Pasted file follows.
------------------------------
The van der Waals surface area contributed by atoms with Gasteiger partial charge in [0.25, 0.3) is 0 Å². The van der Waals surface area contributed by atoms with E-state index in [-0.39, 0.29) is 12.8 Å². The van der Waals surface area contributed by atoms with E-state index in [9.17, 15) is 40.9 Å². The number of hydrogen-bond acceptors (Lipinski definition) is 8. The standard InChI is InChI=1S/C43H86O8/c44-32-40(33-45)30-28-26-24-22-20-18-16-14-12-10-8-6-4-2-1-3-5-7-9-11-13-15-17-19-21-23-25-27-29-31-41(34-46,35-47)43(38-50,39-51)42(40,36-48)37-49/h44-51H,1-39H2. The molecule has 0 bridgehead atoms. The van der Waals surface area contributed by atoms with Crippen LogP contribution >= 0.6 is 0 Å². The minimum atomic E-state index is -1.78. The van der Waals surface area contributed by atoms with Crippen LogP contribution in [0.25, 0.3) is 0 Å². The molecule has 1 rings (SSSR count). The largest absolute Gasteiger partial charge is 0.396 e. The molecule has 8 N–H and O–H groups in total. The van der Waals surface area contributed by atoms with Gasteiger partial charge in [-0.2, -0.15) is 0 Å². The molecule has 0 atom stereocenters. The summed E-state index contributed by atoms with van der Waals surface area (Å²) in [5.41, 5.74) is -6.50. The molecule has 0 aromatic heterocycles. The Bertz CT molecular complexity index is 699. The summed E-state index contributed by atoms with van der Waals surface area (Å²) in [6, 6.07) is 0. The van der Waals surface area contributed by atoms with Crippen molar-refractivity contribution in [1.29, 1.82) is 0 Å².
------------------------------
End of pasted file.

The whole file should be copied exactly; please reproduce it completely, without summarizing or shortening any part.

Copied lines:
The van der Waals surface area contributed by atoms with Gasteiger partial charge in [0.25, 0.3) is 0 Å². The van der Waals surface area contributed by atoms with E-state index in [-0.39, 0.29) is 12.8 Å². The van der Waals surface area contributed by atoms with E-state index in [9.17, 15) is 40.9 Å². The number of hydrogen-bond acceptors (Lipinski definition) is 8. The standard InChI is InChI=1S/C43H86O8/c44-32-40(33-45)30-28-26-24-22-20-18-16-14-12-10-8-6-4-2-1-3-5-7-9-11-13-15-17-19-21-23-25-27-29-31-41(34-46,35-47)43(38-50,39-51)42(40,36-48)37-49/h44-51H,1-39H2. The molecule has 0 bridgehead atoms. The van der Waals surface area contributed by atoms with Crippen LogP contribution >= 0.6 is 0 Å². The minimum atomic E-state index is -1.78. The van der Waals surface area contributed by atoms with Crippen LogP contribution in [0.25, 0.3) is 0 Å². The molecule has 1 rings (SSSR count). The largest absolute Gasteiger partial charge is 0.396 e. The molecule has 8 N–H and O–H groups in total. The van der Waals surface area contributed by atoms with Gasteiger partial charge in [-0.2, -0.15) is 0 Å². The molecule has 0 atom stereocenters. The summed E-state index contributed by atoms with van der Waals surface area (Å²) in [5.41, 5.74) is -6.50. The molecule has 0 aromatic heterocycles. The Bertz CT molecular complexity index is 699. The summed E-state index contributed by atoms with van der Waals surface area (Å²) in [6, 6.07) is 0. The van der Waals surface area contributed by atoms with Crippen molar-refractivity contribution in [1.29, 1.82) is 0 Å².